How Debbie Reynolds saved Hollywood

In 1970, Metro-Goldwyn-Mayer (MGM Studios) announced it was auctioning off all its inventory, seven soundstages worth, to consolidate space on its overcrowded lot.
The auction ran across three days.
Debbie Reynolds, the MGM actress of Singin’ In The Rain fame, had seen first-hand the talented wardrobe specialists design all the exotic and famous gowns across film history. She was determined to save them.

“These were the clothes that the studio wouldn’t even lend us to wear to events or parties. Prior to this auction, I was a “normal” collector. After the auction, preserving as many of these costumes as possible became my obsession. “ she said in 2011.

So for over 40 years she collected gowns, headwear, suits, coats, hats, and props across a multitude of production company auctions.

When Twentieth Century Fox studio followed suit and sold off their inventory, she knew the President of the company personally, and purchased items prior to auction, including Marilyn Monroe’s entire wardrobe.

She had hoped to build a museum showcasing all the film history she had collected.
But it wasn’t to be.  Her approaches to the Academy, for them to purchase her items for their planned Museum in 2018 were rebuffed.

So, in 2011, Debbie Reynolds auctioned off the items she had saved all those years before (in part to help overcome financial difficulties).
The inventory was so large it spanned three separate auctions across four years.

Here is a snapshot of the famous items of film memorabilia that Debbie Reynolds saved, and later auctioned off.   Keep in mind these prices below are in U.S dollars and don’t include commission.

Marilyn Monroe’s Subway dress in “The Seven Year Itch” (1955)

It was described at the auction as the most recogniseable costume in film history.
Worn by Marilyn when she stands over the subway grate.  It was an ivory rayon-acetate halter dress with pleated skirt.  It sold for $4.6 million –  that was $2.6 million more than the pre-auction estimate.

Marilyn Monroe dress.jpg

Audrey Hepburn’s Ascot dress and hat in “My Fair Lady” (1964)

Designed by Cecil Beaton, who had designed all of the costumes for the stage version of the musical.   Made of a silk linen undergarment overlaid with hand-embroidered fine lace, and trimmed with velvet ribbon.  The hat was a lightweight cotton burlap, with velvet trim and ostrich feathers.   It sold for $3.7 million


Marilyn Monroe’s “Gentlemen Prefer Blondes” dress (1953)
Worn during the ‘Two Little Girls From Little Rock’ number, the red gown was made of heavy silk crepe and thousands of sequins.
It sold at auction for $1.2 million

Charlton Heston’s tunic, and robe in “Ben-Hur” (1959)
Worn for the Royal procession into Rome, it was a beige wool tunic with navy trim and copper bullion embroidery in checkerboard design, with a heavy wool cloak.  It sold for $320,000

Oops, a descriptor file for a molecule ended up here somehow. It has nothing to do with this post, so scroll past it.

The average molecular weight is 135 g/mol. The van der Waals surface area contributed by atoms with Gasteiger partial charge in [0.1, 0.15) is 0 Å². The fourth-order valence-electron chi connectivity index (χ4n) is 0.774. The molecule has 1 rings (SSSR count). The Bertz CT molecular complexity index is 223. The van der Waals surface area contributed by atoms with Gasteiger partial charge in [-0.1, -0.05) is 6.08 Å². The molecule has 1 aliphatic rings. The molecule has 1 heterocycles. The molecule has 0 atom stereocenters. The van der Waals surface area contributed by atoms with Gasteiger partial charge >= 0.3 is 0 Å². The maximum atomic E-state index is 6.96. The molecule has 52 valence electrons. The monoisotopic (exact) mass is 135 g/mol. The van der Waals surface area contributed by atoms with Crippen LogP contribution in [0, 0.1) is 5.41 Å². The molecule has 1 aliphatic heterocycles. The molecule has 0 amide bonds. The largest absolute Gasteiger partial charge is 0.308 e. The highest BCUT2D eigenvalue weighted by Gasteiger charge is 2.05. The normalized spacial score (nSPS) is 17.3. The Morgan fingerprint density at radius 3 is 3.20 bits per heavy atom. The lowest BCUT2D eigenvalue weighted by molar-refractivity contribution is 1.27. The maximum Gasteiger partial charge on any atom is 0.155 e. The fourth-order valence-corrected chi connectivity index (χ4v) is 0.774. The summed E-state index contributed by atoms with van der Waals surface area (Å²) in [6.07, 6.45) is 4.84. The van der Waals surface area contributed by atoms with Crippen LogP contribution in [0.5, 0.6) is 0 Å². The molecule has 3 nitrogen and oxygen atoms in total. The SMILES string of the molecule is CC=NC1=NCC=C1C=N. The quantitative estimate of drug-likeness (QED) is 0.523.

Panavision PSR 35mm camera used to film “Star Wars” (1977)
Still-functioning, it was the main camera used on Episode IV – A New Hope.   The auction lot included the lens and camera dolly.  It sold for $625,000





Rudolph Valentino’s matador outfit in Blood and Sand (1922).

Designed by Travis Banton, it was dubbed ‘The Suit of Lights’.   A purple satin outfit, jacket, vest, pants with silver bullion, sequins, and bead fringe. Valentino died four years after making the film at age 31.   The costume sold for $210,000.



Charlie Chaplin’s bowler hat
Worn across ‘numerous productions’ (though the films in question were not identified) it was gifted by Chaplin to the Hollywood Heritage Museum.
The black felt bowler hat, made in London, sold for $110,000.

Judy Garland’s “Wizard of Oz” dress (1939)
It was never worn in the film, but rather in Garland’s test photos in the first two weeks of production.  The blue cotton dress with polka-dot trim sold for $910,000.    That was $800,000 more than pre-auction estimate

Judy Garland’s “Wizard of Oz” ruby slippers (1939)

Never worn in the film itself, but as part of the test photos at the start of production.
Missing some beads, and with the interior silk frayed, they still sold for $510,000


– by Rhett Bartlett


Carrie Fisher 1956-2016

In just her second screen role,  Carrie Fisher entered film folklore with her portrayal of Princess Leia in the 1977 blockbuster Star Wars.
Ms Fisher died on December 27th 2016 in Los Angeles, at age 60.
“I would never not be Princess Leia. ” she wrote in her 2016 novel The Princess Diarist.

pablo-33Like her character in the trilogy, she was determined and fearless.
However, her personal life had been a constant battle with illness.  She was diagnosed with bipolar disorder, depression, and addictions to prescription medications and cocaine.

But she channelled her personal issues, with acerbic wit and eccentricity, into best-selling novels.  An overdose in 1985, after taking drugs for three months, and the subsequent attempt at recovery, became that basis for her first novel, Postcards from the Edge.

It was adapted, by Fisher herself, into a 1990 film starring Shirley MacLaine and Meryl Streep.  Debbie Reynolds wanted to play the mother in the film. ‘You’re not right for the part’, she remembered director Mike Nichols saying.
And when Fisher was asked why she didn’t play the central character, she replied “I’ve already played Suzanne’”.

Wishful Drinking, released in 2008 was adapted from Fisher’s successful one-woman stage show.  The book cover, depicting Princess Leia face down at a table, with an empty wine glass, and pills by her side, documented her lengthy battle with drugs and mental illness.

It included electroconvulsive therapy for depression (the shocking of the brain with electrical currents).  The results successfully dimmed her thoughts of hopelessness, but also her memories.

Her answering machine voice mail at the time said,

“Hello and welcome to Carrie’s voice mail. Due to recent electroconvulsive therapy, please pay close attention to the following options. Leave your name, number, and a brief history as to how Carrie knows you, and she’ll get back to you if this jogs what’s left of her memory.”

The Star Wars universe aside, Fisher appeared in Shampoo (1975), The Blues Brothers (1980), Hannah and Her Sisters (1986), When Harry Met Sally (1989), and The ‘Burbs (1989).

She was an uncredited script doctor (or ‘script nurse’ as she preferred), who tidied up Hook (1991), Sister Act (1992), Lethal Weapon 3 (1992), The Wedding Singer (1998), and The River Wild (1994).

She was the daughter of Debbie Reynolds, the famous entertainer, humanitarian and film memorabilia collector.